Cancer epidemiology and common causes: the importance of social statistics in identifying at risk groups, predispositions, and the common causes of cancer. Exploring how some of these common causes lead to mutations in well characterised oncogenes.
Oncogenes and the step wise model of cancer development: Cancer initiation is not a simple process, the development requires alterations in Oncogenes you will learn the basic roles (drivers, tumour suppressors, secondary drivers) and with examples understand the process by which they alter cell biology to initiate and drive cancer progression. Explore how these oncogenes can be used as biomarkers and therapeutic targets in the clinic.
Intracellular enabling hallmarks: To escape the intrinsic controls present in healthy tissues and to have the ability to acquire new cancer characteristics cancer cells must survive and overcome. You will learn about genomic instability, DNA damage, telomer extensions and formation of cell-cycle progression independence.
Tumour Micro-environment: Tumours are not just cancer cells, in fact they make up a minority of the cells in some solid tumours. You will learn what stromal cells are present and what pro-tumour role they play, by maintaining a stable microenvironment. You will learn how cross-talk between cancer cells and the stroma is essential in all phases of cancer progression and how this can be monitored and exploited.
Clinical exploitation of enabling cancer characteristics: With each underpinning characteristic of cancer comes an opportunity to find a therapeutic advantage; you will learn how classical chemotherapies and modern targeted therapies are used in such cases. You will also learn how biomarkers against these hallmarks are used to monitor, diagnosis and alter treatment plans for patients.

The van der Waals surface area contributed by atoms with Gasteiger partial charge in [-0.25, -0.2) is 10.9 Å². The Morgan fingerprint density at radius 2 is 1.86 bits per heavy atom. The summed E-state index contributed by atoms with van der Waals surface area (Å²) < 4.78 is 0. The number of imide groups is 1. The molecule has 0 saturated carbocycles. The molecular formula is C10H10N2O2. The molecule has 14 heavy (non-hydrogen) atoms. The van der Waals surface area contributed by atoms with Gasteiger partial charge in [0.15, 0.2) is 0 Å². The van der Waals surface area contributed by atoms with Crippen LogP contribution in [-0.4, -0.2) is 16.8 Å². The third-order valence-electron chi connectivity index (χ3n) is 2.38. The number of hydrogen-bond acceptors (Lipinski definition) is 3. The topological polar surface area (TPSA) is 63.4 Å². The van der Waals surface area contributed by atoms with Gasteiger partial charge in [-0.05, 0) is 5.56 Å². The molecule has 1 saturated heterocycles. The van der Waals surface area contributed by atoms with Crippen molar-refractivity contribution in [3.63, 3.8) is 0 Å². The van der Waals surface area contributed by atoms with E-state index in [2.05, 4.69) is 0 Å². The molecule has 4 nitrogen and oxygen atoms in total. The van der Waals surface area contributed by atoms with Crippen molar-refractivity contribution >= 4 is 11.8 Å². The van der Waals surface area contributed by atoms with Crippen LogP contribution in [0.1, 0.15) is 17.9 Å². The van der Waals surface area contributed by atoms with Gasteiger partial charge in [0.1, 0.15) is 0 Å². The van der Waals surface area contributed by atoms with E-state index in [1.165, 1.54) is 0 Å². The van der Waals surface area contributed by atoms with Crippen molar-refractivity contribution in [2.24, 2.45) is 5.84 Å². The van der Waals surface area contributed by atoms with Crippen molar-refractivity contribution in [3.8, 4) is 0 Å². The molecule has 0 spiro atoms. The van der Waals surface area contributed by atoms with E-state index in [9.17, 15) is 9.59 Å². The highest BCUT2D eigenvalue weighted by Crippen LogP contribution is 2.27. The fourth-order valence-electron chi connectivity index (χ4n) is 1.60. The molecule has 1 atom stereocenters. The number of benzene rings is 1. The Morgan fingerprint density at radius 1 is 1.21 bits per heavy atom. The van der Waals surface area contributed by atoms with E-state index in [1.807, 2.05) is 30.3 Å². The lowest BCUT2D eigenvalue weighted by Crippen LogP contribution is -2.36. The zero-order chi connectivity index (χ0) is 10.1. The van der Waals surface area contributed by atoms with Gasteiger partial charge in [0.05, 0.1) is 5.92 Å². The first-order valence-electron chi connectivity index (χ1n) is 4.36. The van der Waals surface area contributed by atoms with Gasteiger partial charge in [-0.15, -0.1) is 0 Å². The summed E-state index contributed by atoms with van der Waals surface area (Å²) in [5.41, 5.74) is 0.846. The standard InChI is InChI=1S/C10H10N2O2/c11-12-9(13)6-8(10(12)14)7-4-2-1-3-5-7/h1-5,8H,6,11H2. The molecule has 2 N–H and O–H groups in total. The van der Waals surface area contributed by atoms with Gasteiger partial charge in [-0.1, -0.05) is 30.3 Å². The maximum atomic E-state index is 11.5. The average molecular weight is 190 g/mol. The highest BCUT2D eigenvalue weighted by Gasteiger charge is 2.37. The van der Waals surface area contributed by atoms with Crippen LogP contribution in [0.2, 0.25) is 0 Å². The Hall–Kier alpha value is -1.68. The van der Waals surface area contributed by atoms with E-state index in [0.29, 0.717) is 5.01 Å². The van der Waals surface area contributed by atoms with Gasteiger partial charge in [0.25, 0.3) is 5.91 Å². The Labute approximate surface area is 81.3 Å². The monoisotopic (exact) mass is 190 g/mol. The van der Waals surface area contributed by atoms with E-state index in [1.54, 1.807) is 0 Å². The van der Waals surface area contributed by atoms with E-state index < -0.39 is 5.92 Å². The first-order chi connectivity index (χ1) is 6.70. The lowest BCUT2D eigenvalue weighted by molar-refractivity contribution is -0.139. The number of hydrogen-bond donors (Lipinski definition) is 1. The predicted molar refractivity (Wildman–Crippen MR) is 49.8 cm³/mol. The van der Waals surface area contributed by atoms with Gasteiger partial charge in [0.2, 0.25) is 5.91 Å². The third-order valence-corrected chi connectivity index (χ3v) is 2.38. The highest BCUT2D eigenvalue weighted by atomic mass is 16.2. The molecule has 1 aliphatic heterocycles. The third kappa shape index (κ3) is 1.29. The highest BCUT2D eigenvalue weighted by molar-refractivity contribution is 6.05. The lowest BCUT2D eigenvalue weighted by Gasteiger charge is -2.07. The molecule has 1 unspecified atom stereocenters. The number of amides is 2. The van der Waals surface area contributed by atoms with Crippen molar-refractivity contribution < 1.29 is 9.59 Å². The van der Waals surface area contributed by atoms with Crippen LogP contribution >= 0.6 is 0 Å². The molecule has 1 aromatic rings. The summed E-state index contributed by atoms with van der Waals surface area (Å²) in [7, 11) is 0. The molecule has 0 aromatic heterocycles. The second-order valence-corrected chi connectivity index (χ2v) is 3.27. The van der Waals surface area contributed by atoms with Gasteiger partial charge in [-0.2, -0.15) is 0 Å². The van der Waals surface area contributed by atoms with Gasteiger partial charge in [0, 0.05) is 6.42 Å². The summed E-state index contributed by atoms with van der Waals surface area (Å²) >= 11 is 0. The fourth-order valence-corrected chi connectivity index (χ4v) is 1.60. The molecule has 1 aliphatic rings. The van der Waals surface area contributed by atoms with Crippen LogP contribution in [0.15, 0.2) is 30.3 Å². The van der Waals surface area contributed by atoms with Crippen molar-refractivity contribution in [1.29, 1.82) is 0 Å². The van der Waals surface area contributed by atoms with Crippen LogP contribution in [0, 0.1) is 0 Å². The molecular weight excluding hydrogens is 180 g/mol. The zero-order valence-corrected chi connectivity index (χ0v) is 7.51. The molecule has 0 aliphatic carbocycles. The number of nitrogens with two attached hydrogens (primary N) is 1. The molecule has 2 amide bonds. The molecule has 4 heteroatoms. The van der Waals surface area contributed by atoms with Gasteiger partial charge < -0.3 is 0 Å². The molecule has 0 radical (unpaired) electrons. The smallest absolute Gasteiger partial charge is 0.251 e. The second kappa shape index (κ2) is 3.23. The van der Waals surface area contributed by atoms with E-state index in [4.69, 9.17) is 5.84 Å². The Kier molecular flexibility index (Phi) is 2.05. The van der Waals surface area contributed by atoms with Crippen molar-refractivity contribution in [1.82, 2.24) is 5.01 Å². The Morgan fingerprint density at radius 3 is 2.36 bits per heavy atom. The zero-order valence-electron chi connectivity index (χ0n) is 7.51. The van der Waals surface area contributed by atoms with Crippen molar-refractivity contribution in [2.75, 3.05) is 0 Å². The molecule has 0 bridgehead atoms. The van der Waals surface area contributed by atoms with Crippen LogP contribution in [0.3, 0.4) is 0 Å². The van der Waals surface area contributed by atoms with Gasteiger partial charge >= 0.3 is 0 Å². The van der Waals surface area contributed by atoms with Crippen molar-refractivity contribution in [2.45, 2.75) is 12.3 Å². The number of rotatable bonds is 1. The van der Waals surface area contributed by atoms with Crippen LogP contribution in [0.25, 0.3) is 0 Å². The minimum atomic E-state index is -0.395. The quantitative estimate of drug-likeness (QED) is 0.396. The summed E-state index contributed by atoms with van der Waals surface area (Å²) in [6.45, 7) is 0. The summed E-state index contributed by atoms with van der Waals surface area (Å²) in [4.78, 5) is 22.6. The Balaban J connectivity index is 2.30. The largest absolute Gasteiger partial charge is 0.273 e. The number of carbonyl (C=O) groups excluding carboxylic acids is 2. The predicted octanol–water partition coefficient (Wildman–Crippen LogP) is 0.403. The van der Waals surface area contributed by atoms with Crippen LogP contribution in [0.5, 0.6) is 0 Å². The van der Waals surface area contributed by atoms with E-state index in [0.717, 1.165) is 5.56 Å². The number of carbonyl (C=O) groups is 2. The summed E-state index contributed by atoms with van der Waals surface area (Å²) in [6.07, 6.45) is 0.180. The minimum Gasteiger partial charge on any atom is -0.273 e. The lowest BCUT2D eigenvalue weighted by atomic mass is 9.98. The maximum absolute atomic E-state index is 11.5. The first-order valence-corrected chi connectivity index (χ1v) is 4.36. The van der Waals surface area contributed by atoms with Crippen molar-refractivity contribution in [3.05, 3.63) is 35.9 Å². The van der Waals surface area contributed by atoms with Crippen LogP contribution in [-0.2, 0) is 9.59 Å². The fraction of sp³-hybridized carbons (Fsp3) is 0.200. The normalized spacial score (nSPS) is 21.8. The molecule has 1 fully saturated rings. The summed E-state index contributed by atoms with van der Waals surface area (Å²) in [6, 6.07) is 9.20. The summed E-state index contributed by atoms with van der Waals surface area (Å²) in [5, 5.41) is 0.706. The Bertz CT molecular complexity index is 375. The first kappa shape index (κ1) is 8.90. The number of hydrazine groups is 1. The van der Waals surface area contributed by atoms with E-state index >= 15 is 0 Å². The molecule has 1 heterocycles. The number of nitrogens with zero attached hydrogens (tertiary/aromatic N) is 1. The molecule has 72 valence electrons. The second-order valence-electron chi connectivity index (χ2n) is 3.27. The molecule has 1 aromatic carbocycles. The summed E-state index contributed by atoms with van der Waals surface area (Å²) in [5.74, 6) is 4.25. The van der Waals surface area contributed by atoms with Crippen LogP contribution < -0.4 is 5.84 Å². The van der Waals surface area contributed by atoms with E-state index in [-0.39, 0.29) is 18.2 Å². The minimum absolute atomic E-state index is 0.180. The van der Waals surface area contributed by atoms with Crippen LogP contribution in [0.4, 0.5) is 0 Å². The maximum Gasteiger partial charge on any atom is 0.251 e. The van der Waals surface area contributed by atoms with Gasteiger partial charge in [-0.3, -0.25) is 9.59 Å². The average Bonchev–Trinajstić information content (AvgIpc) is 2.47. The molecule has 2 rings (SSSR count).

Teaching provision: You will engage via online resources and pre-recorded lecture materials to learn the fundamentals of key areas. Live sessions will be used for summary lectures and active learning sessions to put the fundamentals into context. Some live sessions will be used to teach how data/problem driven questions can be answered using the knowledge obtained from the other learning approaches.
- Analytical skills
- eLearning exercises develop analytical skills involved in experimental design and data interpretation. Active learning sessions that will focus on the interpretation of real-world data patient data eLearning exercises develop analytical skills involved in experimental design and data interpretation. Active learning sessions that will focus on the interpretation of real-world data patient data
- Problem solving
- eLearning exercises designed around the problem-solving skills required to access tumour progression and treatment plans.
1 in semester test (25%) Data driven problem based/short answer test 45mins
Written exam (75%) 1.5 hour written examination. 1 essay question chosen from 4
1 formative data driven problem based/short answer test will delivered before the summative test, group feedback will be given identifying areas of shared expertise and weakness. An online discussion forum and post exam clinic will be available, as well as feedback on the written exam.
Alberts B, Johnson A, Lewis J, Raff M, Roberts K & Walter P (2014) Molecular Biology of the Cell (6th edition). Garland Science. Chapters 5, 17 & 20.
Weinberg, Robert A (2014) The Biology of Cancer (Second Edition) Chapters 1-2, 4-5, 7-8, 10-13.
|Scheduled activity hours
|Assessment written exam
|Independent study hours